Brett sometimes made appearances throughout, but is nothing like as prevalent as in the past. A more common problem was over-oaking. It’s no longer just a New World issue.

Sauternes and Barsac were excellent and in most cases very accessible and delicious now, although the over-oaking tendency was here, too, Guiraud, de Myrat and Haut Peyraguey the chief offenders. Climens and Doisy-Védrines were superb, as was of course d’Yquem. Filhot was typically rich and tropical while Coutet and Suduiraut, perhaps significantly declaring 14 percent alcohol to the others’ 13.5 percent, were underwhelming. It’s clear to me from this tasting there are fewer over-ripe wines from 2010 than 2009, in spite of the alcohol levels being just as high. It’s clear, too, that some châteaux recognise over-ripeness. Ch. La Lagune, above, showed good flavours and balance whereas its second wine, Moulin de La Lagune, that I used in a masterclass for sommeliers last year, was quite raisined and porty.

The information day gave potential MW students a run down on the Institute and its annual study courses and finished with a tasting of six wines with three typical MW exam-type questions. Question two poured a Moscato d’Asti and Stanton & Killeen Classic Muscat and asked you to describe the production details for each wine. There was no identification required but, having recognised the wine styles, you had to know your theory. The third question gave you 2010 Ch. Ducru Beaucaillou and its second wine and asked you to identify the wines, comment on the wines’ relative qualities and their potential to develop in bottle. The firmer tannins of the second wine deceived some tasters.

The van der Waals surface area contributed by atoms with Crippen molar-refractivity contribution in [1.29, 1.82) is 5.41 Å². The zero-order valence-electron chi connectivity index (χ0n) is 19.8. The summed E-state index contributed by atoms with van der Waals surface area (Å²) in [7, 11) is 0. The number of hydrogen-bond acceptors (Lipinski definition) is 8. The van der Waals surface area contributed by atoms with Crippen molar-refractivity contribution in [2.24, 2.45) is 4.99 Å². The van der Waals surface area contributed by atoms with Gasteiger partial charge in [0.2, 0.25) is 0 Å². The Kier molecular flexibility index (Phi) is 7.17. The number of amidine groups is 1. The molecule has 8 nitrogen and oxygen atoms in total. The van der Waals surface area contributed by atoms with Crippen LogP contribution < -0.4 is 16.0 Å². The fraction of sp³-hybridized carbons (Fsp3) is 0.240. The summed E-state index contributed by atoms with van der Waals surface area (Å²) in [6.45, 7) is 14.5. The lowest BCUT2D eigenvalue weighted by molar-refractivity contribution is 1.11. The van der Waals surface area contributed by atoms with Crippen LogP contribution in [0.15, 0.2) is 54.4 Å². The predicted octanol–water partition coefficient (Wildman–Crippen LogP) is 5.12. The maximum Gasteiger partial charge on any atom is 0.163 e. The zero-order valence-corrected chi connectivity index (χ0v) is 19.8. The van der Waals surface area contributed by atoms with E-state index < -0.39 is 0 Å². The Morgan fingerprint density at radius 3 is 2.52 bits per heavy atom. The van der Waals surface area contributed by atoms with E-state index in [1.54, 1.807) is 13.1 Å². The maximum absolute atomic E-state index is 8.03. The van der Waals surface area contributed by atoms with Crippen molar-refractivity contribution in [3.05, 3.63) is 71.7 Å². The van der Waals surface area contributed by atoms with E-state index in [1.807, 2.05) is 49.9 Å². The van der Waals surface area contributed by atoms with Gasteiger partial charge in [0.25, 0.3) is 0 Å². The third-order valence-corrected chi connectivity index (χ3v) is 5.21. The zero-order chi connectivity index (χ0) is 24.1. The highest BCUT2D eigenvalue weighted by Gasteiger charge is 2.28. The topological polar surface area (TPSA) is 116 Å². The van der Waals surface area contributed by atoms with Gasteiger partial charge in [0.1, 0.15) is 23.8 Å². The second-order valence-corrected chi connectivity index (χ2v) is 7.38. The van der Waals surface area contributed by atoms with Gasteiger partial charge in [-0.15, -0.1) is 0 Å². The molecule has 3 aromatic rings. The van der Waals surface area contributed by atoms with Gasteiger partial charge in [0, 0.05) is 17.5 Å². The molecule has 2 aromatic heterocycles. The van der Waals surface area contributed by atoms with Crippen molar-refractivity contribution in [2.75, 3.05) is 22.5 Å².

The dinner was preceded by an address and discussion session, with three speakers – Brian Walsh, Tom Carson and Mike Bennie, who each spoke for 10 minutes – chaired by Michael Hill Smith MW. Brian, as interim chair of AGWA, spoke on how the newly-formed authority was addressing its new charter. Some key points were Australia’s need to drop ‘value’ from our international communications, reduce the emphasis on varietal labelling in favour of regional and concentrate on the promotion of fine wine. “Brand Australia is dead!” he told us. He also amazed us by saying that, after preserved R&D funding and the fixed costs of our regional offices and regular events, AGWA has less than one million dollars of discretionary promotional spend.

Tom Carson’s impassioned talk centred on the need to either move to volumetric taxation or use the WET rebate to support only fine wines, as the current tax regime favours casks and penalises the fine regional wines for which we are gaining a greater reputation. “Get rid of cheap wine and import it from highly-subsidised countries overseas” was his gist. Mike Bennie described the new forms of communication which were spreading information and opinion rapidly and told us that the definition of ‘fine wine’ had broadened. It was no longer determined by grey-haired men in white coats. (I’ve seen you in white coats, too, Mike!) There was overall a very positive view in the discussions that followed.

We received challenges, clarification, strong opinion and reassurance from the three events. Hopefully they’ll all become annual. Many thanks to organisers Sally Lewis and MWs David Lemire, Mike Hill Smith and Tim Wildman.